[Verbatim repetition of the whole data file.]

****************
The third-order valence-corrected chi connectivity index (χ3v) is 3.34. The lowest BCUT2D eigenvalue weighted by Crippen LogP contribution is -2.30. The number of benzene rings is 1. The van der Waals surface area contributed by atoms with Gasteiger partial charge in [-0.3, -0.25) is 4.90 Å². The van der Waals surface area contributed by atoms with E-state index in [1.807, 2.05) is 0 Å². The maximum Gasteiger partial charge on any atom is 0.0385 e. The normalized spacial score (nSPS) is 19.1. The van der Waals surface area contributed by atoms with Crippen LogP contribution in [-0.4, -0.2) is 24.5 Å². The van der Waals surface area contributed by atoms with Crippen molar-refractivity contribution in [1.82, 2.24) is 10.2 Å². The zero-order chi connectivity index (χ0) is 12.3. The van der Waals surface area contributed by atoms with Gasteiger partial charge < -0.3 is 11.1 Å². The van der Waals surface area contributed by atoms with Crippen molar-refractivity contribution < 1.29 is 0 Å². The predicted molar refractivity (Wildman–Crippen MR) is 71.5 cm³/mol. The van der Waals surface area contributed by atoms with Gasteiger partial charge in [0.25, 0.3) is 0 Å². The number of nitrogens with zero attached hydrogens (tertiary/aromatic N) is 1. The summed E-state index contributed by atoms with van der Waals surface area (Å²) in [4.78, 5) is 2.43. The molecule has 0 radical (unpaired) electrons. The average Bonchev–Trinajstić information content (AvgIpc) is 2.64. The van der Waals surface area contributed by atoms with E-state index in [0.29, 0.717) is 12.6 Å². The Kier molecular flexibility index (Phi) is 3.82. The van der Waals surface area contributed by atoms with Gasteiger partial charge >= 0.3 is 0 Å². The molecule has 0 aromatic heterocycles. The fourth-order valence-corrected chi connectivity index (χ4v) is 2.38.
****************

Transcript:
The third-order valence-corrected chi connectivity index (χ3v) is 3.34. The lowest BCUT2D eigenvalue weighted by Crippen LogP contribution is -2.30. The number of benzene rings is 1. The van der Waals surface area contributed by atoms with Gasteiger partial charge in [-0.3, -0.25) is 4.90 Å². The van der Waals surface area contributed by atoms with E-state index in [1.807, 2.05) is 0 Å². The maximum Gasteiger partial charge on any atom is 0.0385 e. The normalized spacial score (nSPS) is 19.1. The van der Waals surface area contributed by atoms with Crippen LogP contribution in [-0.4, -0.2) is 24.5 Å². The van der Waals surface area contributed by atoms with Crippen molar-refractivity contribution in [1.82, 2.24) is 10.2 Å². The zero-order chi connectivity index (χ0) is 12.3. The van der Waals surface area contributed by atoms with Gasteiger partial charge < -0.3 is 11.1 Å². The van der Waals surface area contributed by atoms with Crippen molar-refractivity contribution < 1.29 is 0 Å². The predicted molar refractivity (Wildman–Crippen MR) is 71.5 cm³/mol. The van der Waals surface area contributed by atoms with Gasteiger partial charge in [0.25, 0.3) is 0 Å². The number of nitrogens with zero attached hydrogens (tertiary/aromatic N) is 1. The summed E-state index contributed by atoms with van der Waals surface area (Å²) in [4.78, 5) is 2.43. The molecule has 0 radical (unpaired) electrons. The average Bonchev–Trinajstić information content (AvgIpc) is 2.64. The van der Waals surface area contributed by atoms with E-state index in [0.29, 0.717) is 12.6 Å². The Kier molecular flexibility index (Phi) is 3.82. The van der Waals surface area contributed by atoms with Gasteiger partial charge >= 0.3 is 0 Å². The molecule has 0 aromatic heterocycles. The fourth-order valence-corrected chi connectivity index (χ4v) is 2.38.